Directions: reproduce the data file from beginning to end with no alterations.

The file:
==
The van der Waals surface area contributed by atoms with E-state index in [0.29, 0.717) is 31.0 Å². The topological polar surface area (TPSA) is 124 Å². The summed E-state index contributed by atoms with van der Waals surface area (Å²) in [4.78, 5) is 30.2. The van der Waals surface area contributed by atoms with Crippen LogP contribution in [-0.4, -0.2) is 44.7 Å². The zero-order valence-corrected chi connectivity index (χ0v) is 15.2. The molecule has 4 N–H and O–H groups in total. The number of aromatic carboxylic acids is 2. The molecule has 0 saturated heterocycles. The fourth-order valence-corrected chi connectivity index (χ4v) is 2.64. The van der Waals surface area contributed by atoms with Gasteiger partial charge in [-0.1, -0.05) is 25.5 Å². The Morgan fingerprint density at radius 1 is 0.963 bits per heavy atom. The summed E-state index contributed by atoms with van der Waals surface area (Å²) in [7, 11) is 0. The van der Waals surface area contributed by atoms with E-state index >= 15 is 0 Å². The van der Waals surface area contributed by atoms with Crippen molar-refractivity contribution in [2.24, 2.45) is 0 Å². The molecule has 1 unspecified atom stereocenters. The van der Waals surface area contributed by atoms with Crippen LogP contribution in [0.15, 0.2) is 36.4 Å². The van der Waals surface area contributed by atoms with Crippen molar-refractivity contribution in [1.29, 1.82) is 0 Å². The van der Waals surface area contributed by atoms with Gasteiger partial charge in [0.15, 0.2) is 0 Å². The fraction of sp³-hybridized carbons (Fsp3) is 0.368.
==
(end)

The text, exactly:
The van der Waals surface area contributed by atoms with E-state index in [0.29, 0.717) is 31.0 Å². The topological polar surface area (TPSA) is 124 Å². The summed E-state index contributed by atoms with van der Waals surface area (Å²) in [4.78, 5) is 30.2. The van der Waals surface area contributed by atoms with Crippen LogP contribution in [-0.4, -0.2) is 44.7 Å². The zero-order valence-corrected chi connectivity index (χ0v) is 15.2. The molecule has 4 N–H and O–H groups in total. The number of aromatic carboxylic acids is 2. The molecule has 0 saturated heterocycles. The fourth-order valence-corrected chi connectivity index (χ4v) is 2.64. The van der Waals surface area contributed by atoms with Gasteiger partial charge in [-0.1, -0.05) is 25.5 Å². The Morgan fingerprint density at radius 1 is 0.963 bits per heavy atom. The summed E-state index contributed by atoms with van der Waals surface area (Å²) in [7, 11) is 0. The van der Waals surface area contributed by atoms with E-state index >= 15 is 0 Å². The van der Waals surface area contributed by atoms with Crippen molar-refractivity contribution in [2.24, 2.45) is 0 Å². The molecule has 1 unspecified atom stereocenters. The van der Waals surface area contributed by atoms with Crippen LogP contribution in [0.15, 0.2) is 36.4 Å². The van der Waals surface area contributed by atoms with Crippen molar-refractivity contribution in [1.29, 1.82) is 0 Å². The van der Waals surface area contributed by atoms with Gasteiger partial charge in [0.15, 0.2) is 0 Å². The fraction of sp³-hybridized carbons (Fsp3) is 0.368.